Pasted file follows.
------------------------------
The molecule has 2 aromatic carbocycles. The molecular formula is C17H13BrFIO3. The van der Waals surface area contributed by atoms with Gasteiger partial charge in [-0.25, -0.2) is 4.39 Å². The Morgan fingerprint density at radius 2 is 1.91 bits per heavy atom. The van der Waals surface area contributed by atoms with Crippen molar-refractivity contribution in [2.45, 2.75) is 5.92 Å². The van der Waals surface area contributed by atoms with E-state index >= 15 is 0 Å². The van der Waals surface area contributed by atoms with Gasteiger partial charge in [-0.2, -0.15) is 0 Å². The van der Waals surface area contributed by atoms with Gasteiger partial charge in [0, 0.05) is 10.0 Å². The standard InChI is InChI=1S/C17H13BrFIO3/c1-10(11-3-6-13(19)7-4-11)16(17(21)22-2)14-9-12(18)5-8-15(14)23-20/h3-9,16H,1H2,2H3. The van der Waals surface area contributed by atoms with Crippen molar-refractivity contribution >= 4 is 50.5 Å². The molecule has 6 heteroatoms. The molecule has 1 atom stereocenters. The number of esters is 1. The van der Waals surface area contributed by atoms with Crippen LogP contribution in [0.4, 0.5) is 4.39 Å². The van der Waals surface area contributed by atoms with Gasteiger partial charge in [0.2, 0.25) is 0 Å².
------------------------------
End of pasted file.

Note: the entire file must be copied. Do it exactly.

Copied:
The molecule has 2 aromatic carbocycles. The molecular formula is C17H13BrFIO3. The van der Waals surface area contributed by atoms with Gasteiger partial charge in [-0.25, -0.2) is 4.39 Å². The Morgan fingerprint density at radius 2 is 1.91 bits per heavy atom. The van der Waals surface area contributed by atoms with Crippen molar-refractivity contribution in [2.45, 2.75) is 5.92 Å². The van der Waals surface area contributed by atoms with E-state index >= 15 is 0 Å². The van der Waals surface area contributed by atoms with Gasteiger partial charge in [-0.2, -0.15) is 0 Å². The van der Waals surface area contributed by atoms with Gasteiger partial charge in [0, 0.05) is 10.0 Å². The standard InChI is InChI=1S/C17H13BrFIO3/c1-10(11-3-6-13(19)7-4-11)16(17(21)22-2)14-9-12(18)5-8-15(14)23-20/h3-9,16H,1H2,2H3. The van der Waals surface area contributed by atoms with Crippen molar-refractivity contribution >= 4 is 50.5 Å². The molecule has 6 heteroatoms. The molecule has 1 atom stereocenters. The number of esters is 1. The van der Waals surface area contributed by atoms with Crippen LogP contribution in [0.4, 0.5) is 4.39 Å². The van der Waals surface area contributed by atoms with Gasteiger partial charge in [0.2, 0.25) is 0 Å².